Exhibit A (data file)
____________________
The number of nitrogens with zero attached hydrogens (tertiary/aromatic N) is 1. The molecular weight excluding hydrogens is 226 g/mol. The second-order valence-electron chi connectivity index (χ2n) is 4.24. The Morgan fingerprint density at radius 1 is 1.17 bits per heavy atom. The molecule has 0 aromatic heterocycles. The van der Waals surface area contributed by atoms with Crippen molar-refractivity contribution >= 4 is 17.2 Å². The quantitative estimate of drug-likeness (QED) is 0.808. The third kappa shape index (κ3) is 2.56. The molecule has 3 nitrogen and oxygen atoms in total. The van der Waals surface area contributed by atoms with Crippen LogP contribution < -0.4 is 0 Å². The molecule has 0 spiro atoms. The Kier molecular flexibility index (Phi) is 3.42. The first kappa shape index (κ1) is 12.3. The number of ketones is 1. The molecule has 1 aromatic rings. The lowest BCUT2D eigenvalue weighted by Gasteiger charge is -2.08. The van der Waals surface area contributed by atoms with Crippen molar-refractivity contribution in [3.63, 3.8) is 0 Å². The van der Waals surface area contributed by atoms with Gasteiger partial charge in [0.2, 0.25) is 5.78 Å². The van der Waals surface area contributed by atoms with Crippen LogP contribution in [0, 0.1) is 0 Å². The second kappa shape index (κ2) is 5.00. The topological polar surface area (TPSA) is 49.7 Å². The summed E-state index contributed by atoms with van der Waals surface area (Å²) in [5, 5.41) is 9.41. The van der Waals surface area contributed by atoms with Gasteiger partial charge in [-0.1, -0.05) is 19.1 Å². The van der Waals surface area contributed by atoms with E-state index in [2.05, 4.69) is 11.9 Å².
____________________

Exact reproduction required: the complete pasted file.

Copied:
The number of nitrogens with zero attached hydrogens (tertiary/aromatic N) is 1. The molecular weight excluding hydrogens is 226 g/mol. The second-order valence-electron chi connectivity index (χ2n) is 4.24. The Morgan fingerprint density at radius 1 is 1.17 bits per heavy atom. The molecule has 0 aromatic heterocycles. The van der Waals surface area contributed by atoms with Crippen molar-refractivity contribution >= 4 is 17.2 Å². The quantitative estimate of drug-likeness (QED) is 0.808. The third kappa shape index (κ3) is 2.56. The molecule has 3 nitrogen and oxygen atoms in total. The van der Waals surface area contributed by atoms with Crippen LogP contribution < -0.4 is 0 Å². The molecule has 0 spiro atoms. The Kier molecular flexibility index (Phi) is 3.42. The first kappa shape index (κ1) is 12.3. The number of ketones is 1. The molecule has 1 aromatic rings. The lowest BCUT2D eigenvalue weighted by Gasteiger charge is -2.08. The van der Waals surface area contributed by atoms with Crippen molar-refractivity contribution in [3.63, 3.8) is 0 Å². The van der Waals surface area contributed by atoms with Gasteiger partial charge in [0.2, 0.25) is 5.78 Å². The van der Waals surface area contributed by atoms with Crippen LogP contribution in [0, 0.1) is 0 Å². The second kappa shape index (κ2) is 5.00. The topological polar surface area (TPSA) is 49.7 Å². The summed E-state index contributed by atoms with van der Waals surface area (Å²) in [5, 5.41) is 9.41. The van der Waals surface area contributed by atoms with Gasteiger partial charge in [-0.1, -0.05) is 19.1 Å². The van der Waals surface area contributed by atoms with E-state index in [2.05, 4.69) is 11.9 Å².